Chocolate more costly after £658 million cocoa purchase
“Not for all the tea in China” is the expression used when something is so valuable to an individual that it isn’t up for sale (although tea in China is a huge staple of exchange or barter). Yet cocoa is a different story, as British financier Anthony Ward has proven. Mr. Ward set down £658 million to purchase what is the equivalent of all the cocoa in Europe: 241,000 tons. His $1 billion-plus USD purchase means that cocoa prices are on the way up.
The largest cocoa purchase since the 1990s
Cocoa manufacturers now have to raise prices to recoup costs because of Ward’s action, reports the Telegraph. The commodities trader was once a motorcycle dispatch driver, and now Anthony Ward is currently worth £36 million ($55 million USD). With the assistance of hedge fund organization Armajaro Holdings, Ward was able to rake in the cocoa. Is it any wonder that Ward used to be the head of the European Cocoa Association? Telegraph writes that that association has bought up 15 percent of the world’s cocoa stocks over the past decade.
Can you even contemplate 241,000 tons of cocoa beans?
Ward will be using warehouses in the Netherlands, Germany and the U.K. to house his momentous amount of cocoa. Considering that experts have confirmed the monumental tonnage, Ward will need all the storage area he can buy. He’s been there before, so he knows — he bought 204,000 tons of cocoa from West Africa in 2002. That previous buy made him £40 million ($61 million) in just two months. The latest cocoa buy can be an even larger financial windfall.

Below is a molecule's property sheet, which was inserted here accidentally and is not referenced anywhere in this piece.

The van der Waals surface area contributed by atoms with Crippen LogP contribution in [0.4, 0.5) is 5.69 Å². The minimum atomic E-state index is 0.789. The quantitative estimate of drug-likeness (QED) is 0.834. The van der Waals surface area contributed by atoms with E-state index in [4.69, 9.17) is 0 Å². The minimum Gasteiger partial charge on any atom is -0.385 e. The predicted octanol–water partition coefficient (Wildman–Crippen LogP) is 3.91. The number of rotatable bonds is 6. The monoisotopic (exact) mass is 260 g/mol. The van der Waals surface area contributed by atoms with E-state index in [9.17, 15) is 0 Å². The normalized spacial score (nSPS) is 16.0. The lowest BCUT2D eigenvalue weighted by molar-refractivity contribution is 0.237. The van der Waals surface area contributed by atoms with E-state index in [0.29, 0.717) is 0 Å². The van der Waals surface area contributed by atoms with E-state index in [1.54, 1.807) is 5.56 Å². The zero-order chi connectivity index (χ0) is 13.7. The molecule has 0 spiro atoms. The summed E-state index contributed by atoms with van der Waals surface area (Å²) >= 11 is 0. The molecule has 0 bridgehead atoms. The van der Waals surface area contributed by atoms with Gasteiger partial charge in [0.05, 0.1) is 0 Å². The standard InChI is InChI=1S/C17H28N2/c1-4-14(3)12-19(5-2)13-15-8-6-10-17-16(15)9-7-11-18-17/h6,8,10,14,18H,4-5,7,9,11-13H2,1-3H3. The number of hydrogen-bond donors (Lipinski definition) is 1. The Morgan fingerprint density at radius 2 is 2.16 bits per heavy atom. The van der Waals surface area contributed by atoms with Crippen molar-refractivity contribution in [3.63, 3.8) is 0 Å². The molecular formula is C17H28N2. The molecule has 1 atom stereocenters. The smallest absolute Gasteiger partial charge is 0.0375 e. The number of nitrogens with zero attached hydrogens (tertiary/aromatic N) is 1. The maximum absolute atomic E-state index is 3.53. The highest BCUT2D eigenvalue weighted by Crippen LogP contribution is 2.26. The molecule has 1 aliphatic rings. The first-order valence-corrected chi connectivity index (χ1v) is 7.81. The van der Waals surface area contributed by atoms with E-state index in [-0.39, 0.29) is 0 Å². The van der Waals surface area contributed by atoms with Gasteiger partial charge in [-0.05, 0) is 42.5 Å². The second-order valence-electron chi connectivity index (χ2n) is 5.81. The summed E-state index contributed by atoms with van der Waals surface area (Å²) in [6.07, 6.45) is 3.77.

Why your cocoa is going to cost more
Send a card of thanks to Anthony Ward, whose actions hit as hard, if not harder, than any vice tax. Ward’s big score jumped cocoa prices by 0.7 percent (trading at £2,732 or $4,176 per metric ton). The Telegraph indicates that Anthony Ward’s recent cocoa scoop up has topped all European cocoa deals since 1977. Ward increased the price per ton by £200 in 2002. Considering the high cocoa demand worldwide, chocolate makers will raise their prices considerably this time, or at least use less of it in their recipes. Sadly, consumers will lose as chocolate becomes either more costly or less flavorful.